• Commercial properties: Historically, this has been multifamily properties including 5+ units. However, recently SFRs and two-to-four families if owned as an LLC are now considered commercial properties. That being noted, in the commercial real estate industry, a “commercial property,” refers to a non-residential property, like a shopping center, an office building, or an industrial building.
  • Common area maintenance (CAM): The maintenance expense to upkeep the common areas, such as hallways, lobbies, and parking lots.
  • Conduits: Also referred to as CMBS or Wall Street lenders. They make loans to property owners and then sell them off to investors; hence this is why they’re called the Conduits because they are the bridge between the borrower and the investor.
  • Construction loan: A short-term loan to pay for the construction of buildings or homes.
  • Credit rating: The rating that an agency (such as Moody’s), gives a company. This rating lets investors know what level of risk they are incurring when they do business with that company.
  • Credit tenant: A tenant with a credit rating by a reputable rating company (see credit rating above).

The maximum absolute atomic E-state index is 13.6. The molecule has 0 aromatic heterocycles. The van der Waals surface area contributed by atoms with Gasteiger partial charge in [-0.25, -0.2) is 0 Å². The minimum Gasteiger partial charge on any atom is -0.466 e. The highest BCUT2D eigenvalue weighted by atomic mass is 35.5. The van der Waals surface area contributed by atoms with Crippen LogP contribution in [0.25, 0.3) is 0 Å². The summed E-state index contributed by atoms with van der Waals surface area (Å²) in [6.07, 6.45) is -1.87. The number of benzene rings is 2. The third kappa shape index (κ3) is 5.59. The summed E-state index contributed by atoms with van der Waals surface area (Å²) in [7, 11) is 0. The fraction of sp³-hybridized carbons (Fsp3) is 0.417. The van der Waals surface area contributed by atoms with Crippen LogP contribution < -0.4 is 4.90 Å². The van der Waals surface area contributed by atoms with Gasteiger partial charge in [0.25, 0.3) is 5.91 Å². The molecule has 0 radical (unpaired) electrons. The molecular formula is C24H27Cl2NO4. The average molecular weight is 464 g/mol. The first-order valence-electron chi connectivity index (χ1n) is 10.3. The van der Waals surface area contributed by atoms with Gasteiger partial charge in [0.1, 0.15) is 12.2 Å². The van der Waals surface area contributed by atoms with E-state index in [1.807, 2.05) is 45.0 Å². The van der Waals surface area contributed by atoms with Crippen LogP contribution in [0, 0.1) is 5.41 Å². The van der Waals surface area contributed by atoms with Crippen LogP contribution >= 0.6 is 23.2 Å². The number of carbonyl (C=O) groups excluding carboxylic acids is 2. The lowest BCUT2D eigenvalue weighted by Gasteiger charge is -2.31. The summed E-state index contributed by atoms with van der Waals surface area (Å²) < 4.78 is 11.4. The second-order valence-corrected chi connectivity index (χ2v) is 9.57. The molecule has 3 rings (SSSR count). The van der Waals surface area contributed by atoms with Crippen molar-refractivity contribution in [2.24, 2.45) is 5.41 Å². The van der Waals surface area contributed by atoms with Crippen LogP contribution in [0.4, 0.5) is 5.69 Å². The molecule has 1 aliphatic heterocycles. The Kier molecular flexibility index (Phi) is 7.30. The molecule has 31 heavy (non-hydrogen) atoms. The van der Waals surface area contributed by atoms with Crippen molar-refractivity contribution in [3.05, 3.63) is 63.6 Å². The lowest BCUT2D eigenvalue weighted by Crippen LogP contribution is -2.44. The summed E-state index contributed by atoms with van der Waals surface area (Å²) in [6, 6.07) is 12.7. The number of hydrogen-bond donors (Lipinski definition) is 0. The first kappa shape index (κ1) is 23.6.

Common Commercial Real Estate Terms: D

  • Dark tenant: A tenant who closed a store, but is still liable to pay rent until the expiration of their lease.
  • Debt: The total amount of loans, mortgages, and liens on a property.
  • Debt service: The cost of the annual payments of all the debt, including principal and interest.
  • Debt service constant: The constant percent that the total debt service is in relation to the debt.
  • Debt service coverage ratio (DSCR): The ratio of the NOI to the debt service; the bank requires an owner to make a certain percentage (usually between 1.2 and 1.3) above the debt service.
  • Deed: The document that, when recorded with your local government, determines the ownership of a property. It is transferred from seller to buyer at closing.
  • Defeasance: See Prepayment penalty.